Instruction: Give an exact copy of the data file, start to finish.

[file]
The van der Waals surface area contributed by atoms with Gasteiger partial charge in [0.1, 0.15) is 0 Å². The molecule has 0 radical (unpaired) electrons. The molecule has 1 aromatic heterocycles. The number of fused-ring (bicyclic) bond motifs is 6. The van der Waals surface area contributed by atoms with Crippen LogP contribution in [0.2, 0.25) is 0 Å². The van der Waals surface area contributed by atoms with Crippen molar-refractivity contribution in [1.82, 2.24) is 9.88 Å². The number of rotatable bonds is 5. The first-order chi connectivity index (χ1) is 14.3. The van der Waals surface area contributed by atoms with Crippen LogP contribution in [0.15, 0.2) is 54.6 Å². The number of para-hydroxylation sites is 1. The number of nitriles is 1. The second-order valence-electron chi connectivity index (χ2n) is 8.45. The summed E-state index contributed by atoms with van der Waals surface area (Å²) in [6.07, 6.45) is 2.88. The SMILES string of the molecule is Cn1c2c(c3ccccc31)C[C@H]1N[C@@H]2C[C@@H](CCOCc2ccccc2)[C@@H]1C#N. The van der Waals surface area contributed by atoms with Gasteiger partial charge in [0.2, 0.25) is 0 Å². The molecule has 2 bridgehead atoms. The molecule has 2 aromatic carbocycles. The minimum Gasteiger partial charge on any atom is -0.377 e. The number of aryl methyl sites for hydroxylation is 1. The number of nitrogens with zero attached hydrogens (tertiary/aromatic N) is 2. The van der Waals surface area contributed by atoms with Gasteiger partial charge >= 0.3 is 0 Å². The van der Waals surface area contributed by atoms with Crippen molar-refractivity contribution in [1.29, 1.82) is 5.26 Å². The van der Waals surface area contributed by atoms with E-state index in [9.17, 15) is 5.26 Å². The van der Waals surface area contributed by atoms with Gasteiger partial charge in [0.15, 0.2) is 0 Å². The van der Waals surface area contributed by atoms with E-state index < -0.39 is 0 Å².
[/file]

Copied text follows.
The van der Waals surface area contributed by atoms with Gasteiger partial charge in [0.1, 0.15) is 0 Å². The molecule has 0 radical (unpaired) electrons. The molecule has 1 aromatic heterocycles. The number of fused-ring (bicyclic) bond motifs is 6. The van der Waals surface area contributed by atoms with Crippen LogP contribution in [0.2, 0.25) is 0 Å². The van der Waals surface area contributed by atoms with Crippen molar-refractivity contribution in [1.82, 2.24) is 9.88 Å². The number of rotatable bonds is 5. The first-order chi connectivity index (χ1) is 14.3. The van der Waals surface area contributed by atoms with Crippen LogP contribution in [0.15, 0.2) is 54.6 Å². The number of para-hydroxylation sites is 1. The number of nitriles is 1. The second-order valence-electron chi connectivity index (χ2n) is 8.45. The summed E-state index contributed by atoms with van der Waals surface area (Å²) in [6.07, 6.45) is 2.88. The SMILES string of the molecule is Cn1c2c(c3ccccc31)C[C@H]1N[C@@H]2C[C@@H](CCOCc2ccccc2)[C@@H]1C#N. The van der Waals surface area contributed by atoms with Gasteiger partial charge in [0.2, 0.25) is 0 Å². The molecule has 2 bridgehead atoms. The molecule has 2 aromatic carbocycles. The minimum Gasteiger partial charge on any atom is -0.377 e. The number of aryl methyl sites for hydroxylation is 1. The number of nitrogens with zero attached hydrogens (tertiary/aromatic N) is 2. The van der Waals surface area contributed by atoms with Gasteiger partial charge >= 0.3 is 0 Å². The van der Waals surface area contributed by atoms with Crippen molar-refractivity contribution in [1.29, 1.82) is 5.26 Å². The van der Waals surface area contributed by atoms with E-state index in [9.17, 15) is 5.26 Å². The van der Waals surface area contributed by atoms with Gasteiger partial charge in [0.15, 0.2) is 0 Å². The van der Waals surface area contributed by atoms with E-state index < -0.39 is 0 Å².